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Bryn Mawr Trust Celebrates the Opening of Their Newest Branch in Bala Cynwyd
with a Ribbon Cutting Ceremony

 

Bryn Mawr Bank Corporation Announces Appointment of New Director

 

How to Reduce Health-Care Costs in Retirement

 

Bryn Mawr Trust Continues to Support the Gesu School

 

Six steps for women to improve their future financial state

 

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Bryn Mawr Trust Celebrates the Opening of Their Newest Branch
in Bala Cynwyd with a Ribbon Cutting Ceremony


 
Left to right:Ted Peters, Chairman and CEO of Bryn Mawr Trust, Ron Dankanich, Senior Vice President, David Panichi, Chairman of T.N. Ward, Company, Penny Hughes, Vice President of Bryn Mawr Trust, Kevin Whitney, Casaccio YU Architecs, Robert Ricciardi,Consultant for Bryn Mawr Trust
 

 

 

 

 

 

 

 

 

 

 

 

 

 

 

 

 

 

 

 

 

 

 

 

 

 

 

 

 

 

BRYN MAWR, Pa., February 7, 2013— Bryn Mawr Bank Trust, celebrated the opening of their newest
branch at 135 City Avenue, Bala Cynwyd, PA with a ribbon cutting ceremony attended by community
leaders, clients and members of Bryn Mawr Trust’s management team.

 

“We are enthusiastic about the opening of our new Bala Cynwyd branch. At this conveniently
located facility we can deliver a full array of personal and business banking and wealth management
services to our clients,” said Ted Peters, Chairman and Chief Executive Officer of Bryn Mawr Trust.
Mr. Peters added, “We have a team of experienced professionals to serve this important market,
and we are planning on being an active member of the community.

 

The branch was designed by Casaccio YU Architects, Havertown, PA. The branch is a sustainable
prototype designed to Leadership in Energy and Environmental Design (LEED) Silver standards.
The building’s sustainable design includes high-performance glazing, long-lasting LED lighting,
a variable-refrigerant flow HVAC system, and natural daylighting to reduce dependence upon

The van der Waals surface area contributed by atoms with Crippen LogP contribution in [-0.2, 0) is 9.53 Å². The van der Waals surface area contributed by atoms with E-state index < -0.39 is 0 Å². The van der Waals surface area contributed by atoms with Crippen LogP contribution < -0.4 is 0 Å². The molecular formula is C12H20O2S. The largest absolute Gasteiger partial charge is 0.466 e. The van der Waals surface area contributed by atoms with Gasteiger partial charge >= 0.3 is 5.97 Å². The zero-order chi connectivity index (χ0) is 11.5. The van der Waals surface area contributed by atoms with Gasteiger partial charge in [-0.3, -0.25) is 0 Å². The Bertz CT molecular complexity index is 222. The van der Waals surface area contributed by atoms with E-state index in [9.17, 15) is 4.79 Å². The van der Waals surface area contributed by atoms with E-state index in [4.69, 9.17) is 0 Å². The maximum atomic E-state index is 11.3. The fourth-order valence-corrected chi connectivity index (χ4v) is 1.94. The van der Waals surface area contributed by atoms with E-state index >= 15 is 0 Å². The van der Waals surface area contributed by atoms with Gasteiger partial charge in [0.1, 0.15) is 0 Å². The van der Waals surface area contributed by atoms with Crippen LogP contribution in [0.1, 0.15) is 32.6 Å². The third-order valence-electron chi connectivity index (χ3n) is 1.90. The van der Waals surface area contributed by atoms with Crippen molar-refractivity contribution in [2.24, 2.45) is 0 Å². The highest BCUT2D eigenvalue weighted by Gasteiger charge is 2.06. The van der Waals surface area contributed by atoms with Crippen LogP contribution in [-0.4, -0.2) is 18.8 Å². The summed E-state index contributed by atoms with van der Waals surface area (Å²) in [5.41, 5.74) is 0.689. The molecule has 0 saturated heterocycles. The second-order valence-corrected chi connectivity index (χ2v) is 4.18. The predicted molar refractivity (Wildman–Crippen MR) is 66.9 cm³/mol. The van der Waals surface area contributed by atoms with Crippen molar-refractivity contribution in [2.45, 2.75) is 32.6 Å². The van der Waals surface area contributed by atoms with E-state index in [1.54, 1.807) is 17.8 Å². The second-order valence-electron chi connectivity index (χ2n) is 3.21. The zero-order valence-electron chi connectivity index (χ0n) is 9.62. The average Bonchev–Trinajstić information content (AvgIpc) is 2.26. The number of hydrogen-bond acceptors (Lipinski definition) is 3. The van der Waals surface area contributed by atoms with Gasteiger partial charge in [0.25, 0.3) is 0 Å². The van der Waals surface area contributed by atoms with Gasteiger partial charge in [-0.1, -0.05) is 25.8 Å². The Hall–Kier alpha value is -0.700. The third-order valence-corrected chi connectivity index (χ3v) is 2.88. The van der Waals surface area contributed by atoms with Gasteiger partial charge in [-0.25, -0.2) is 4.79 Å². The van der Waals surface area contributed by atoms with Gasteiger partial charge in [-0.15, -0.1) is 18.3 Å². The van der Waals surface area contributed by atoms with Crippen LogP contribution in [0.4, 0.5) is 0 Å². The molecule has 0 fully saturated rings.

artificial lights. The branch’s sealed exterior wall construction, extra insulation, and white roofing
keep the building warmer in winter and cooler in summer. The construction of the Bala Cynwyd
branch was completed by T.N Ward of Ardmore, PA.

 

As a community bank, Bryn Mawr Trust truly understands the need to be part of and support the
communities they serve. As part of the Ribbon Cutting Ceremony, Bryn Mawr Trust was pleased
to present the Union Fire Company with a contribution for $1,000.

 

 
Left to right: Paul Daly, Union Fire Company, Penny Hughes, Vice President of Bryn Mawr Trust, David Staffieri, Union Fire Company, Ted Peters, Chairman and CEO of Bryn Mawr Trust,
 

 

 

 

 

 

 

 

 

 

 

 

 

 

 

 

 

 

 

 

 

 

 

 

 

 

 

 

 

 

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Bryn Mawr Bank Corporation Announces Appointment of New Director

 

BRYN MAWR, Pa., March 6, 2013— Bryn Mawr Bank Corporation today announced that Lynn B. McKee,
Executive Vice President of Human Resources for ARAMARK, has been elected to its Board of Directors.

 

Ms. McKee brings to the Board significant broad-based experience in human resources management
and is responsible for all HR issues affecting the 250,000 employees at ARAMARK. She has served in
a number of key positions in both the operating and corporate levels, including Board level human resources

responsibilities at ARAMARK.

 

Ted Peters, Chairman and Chief Executive Officer, stated, “Lynn is one of the premier executives in

thecountry and we are excited that she has joined us as a director. As a fast growing organization,

Bryn Mawr Bank Corporation and the Board will need her skills in both change management and human

resources areas.”

 

Ms. McKee is a member of the Human Resources 50 and the Conference Board’s Advisory Council

of Human Resources Management. She serves on the Board of Trustees for Saint Joseph’s University

and she is a board member of the Philadelphia Workforce Investment Board.

 

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How to Reduce Health-Care Costs in Retirement


When it comes to retirement savings planning, studies show that health-care costs are often the most